Mile Stone: natural gas in underground storage, the primary measure of whether gas is in over- or undersupply, has now dropped below the five-year average for the first time since 2011, and is a dizzying 31.6% below the same week last year.
The graph from the EIA shows quantities in storage for the last two years, on a weekly basis. The two bumps are the buildups for the winter. At the end of heating season, storage is at its lowest. Note how the blue line pushed up the upper limit in late 2011 and through much of 2012. That was a fiasco. Note how the blue line at its end on the right (current level) intersects the brown line (5-year average). That’s the mile stone:
It’s officially over, the natural gas “glut” that resulted from a historic drilling bubble!
Yet, the sector isn’t out of the woods. The low price of natural gas claimed GMX, an Oklahoma City oil and gas producer that filed for Chapter 11 bankruptcy protection. The price of natural gas, at around $4 per million Btu, is up from a ten-year low last April of about $1.92, but is still below the cost of production for wells that produce only “dry” gas. And more bloodletting likely to follow.
On that topic, French mega-oil company Total CEO Christophe de Margerie disclosed in a long interview about all sorts of energy-related issues that his company, which is involved in shale gas in Texas and Ohio, had “serious losses” on those acquisitions. An internal study determined that Total’s breakeven point for “dry” natural gas wells is $6/mmBtu. Its wells that also produce gas liquids or oil remain profitable. “The price of energy cannot remain for long under the breakeven point; otherwise production will stop,” he said.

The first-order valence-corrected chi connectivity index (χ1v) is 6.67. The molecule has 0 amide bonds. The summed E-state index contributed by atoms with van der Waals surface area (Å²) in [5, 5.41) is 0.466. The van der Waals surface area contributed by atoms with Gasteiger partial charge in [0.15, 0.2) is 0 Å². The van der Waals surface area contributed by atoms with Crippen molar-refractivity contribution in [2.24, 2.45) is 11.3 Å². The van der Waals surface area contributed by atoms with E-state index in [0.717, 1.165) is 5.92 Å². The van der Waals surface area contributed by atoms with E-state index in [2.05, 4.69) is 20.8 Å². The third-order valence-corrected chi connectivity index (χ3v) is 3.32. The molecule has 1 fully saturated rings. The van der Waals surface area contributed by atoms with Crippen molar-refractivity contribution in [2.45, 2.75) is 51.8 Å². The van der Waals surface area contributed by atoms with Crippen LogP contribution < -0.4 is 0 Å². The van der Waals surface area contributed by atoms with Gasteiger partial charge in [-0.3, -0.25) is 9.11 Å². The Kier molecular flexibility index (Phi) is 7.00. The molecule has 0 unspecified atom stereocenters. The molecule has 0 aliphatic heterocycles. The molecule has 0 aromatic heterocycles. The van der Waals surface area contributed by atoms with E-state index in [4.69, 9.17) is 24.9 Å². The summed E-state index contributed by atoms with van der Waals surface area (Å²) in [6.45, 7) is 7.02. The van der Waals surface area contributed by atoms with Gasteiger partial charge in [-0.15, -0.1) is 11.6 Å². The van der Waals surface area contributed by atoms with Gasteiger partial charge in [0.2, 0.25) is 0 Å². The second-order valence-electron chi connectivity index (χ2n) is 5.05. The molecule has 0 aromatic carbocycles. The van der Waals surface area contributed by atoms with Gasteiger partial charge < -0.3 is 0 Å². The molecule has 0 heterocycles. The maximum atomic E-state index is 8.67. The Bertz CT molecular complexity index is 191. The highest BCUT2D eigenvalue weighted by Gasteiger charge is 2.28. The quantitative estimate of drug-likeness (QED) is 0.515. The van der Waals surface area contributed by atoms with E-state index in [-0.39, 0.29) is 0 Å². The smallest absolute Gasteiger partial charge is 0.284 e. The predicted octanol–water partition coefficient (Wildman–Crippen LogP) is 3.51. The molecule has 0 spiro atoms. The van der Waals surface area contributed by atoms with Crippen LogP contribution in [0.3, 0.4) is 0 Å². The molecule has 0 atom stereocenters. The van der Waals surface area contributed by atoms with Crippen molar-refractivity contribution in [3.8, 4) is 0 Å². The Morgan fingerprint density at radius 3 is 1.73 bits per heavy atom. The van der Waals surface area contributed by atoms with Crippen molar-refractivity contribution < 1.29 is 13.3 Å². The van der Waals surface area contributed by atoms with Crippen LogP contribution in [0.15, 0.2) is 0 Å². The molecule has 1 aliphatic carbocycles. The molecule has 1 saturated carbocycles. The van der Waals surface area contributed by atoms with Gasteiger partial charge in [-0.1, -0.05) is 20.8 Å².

“It’s clear that we will soft-pedal this,” he said. “I don’t see the point of investing there—I want to clarify, in dry gas—where there is no profitability.” So Total stopped production of dry gas and won’t restart until prices rise above the $6/mmBtu breakeven point. Meanwhile, the company will invest in countries where the market is profitable, such as China, Poland, or Denmark, he said.
All producers have their own calculus, but face similar problems—and $6/mmBtu for dry gas is a good marker. Below it, producers will “soft-pedal,” as de Margerie said, production of dry gas and instead focus on liquids. Dry gas is thus reduced to a byproduct. This will generate considerable supply, but over time, as we have already seen, not enough to satisfy rising demand. As gas in storage gets squeezed, the price will rise—and that’s the solution. But breakeven won’t be enough for an industry full of hair-raising risks. The price will likely overshoot by a good margin.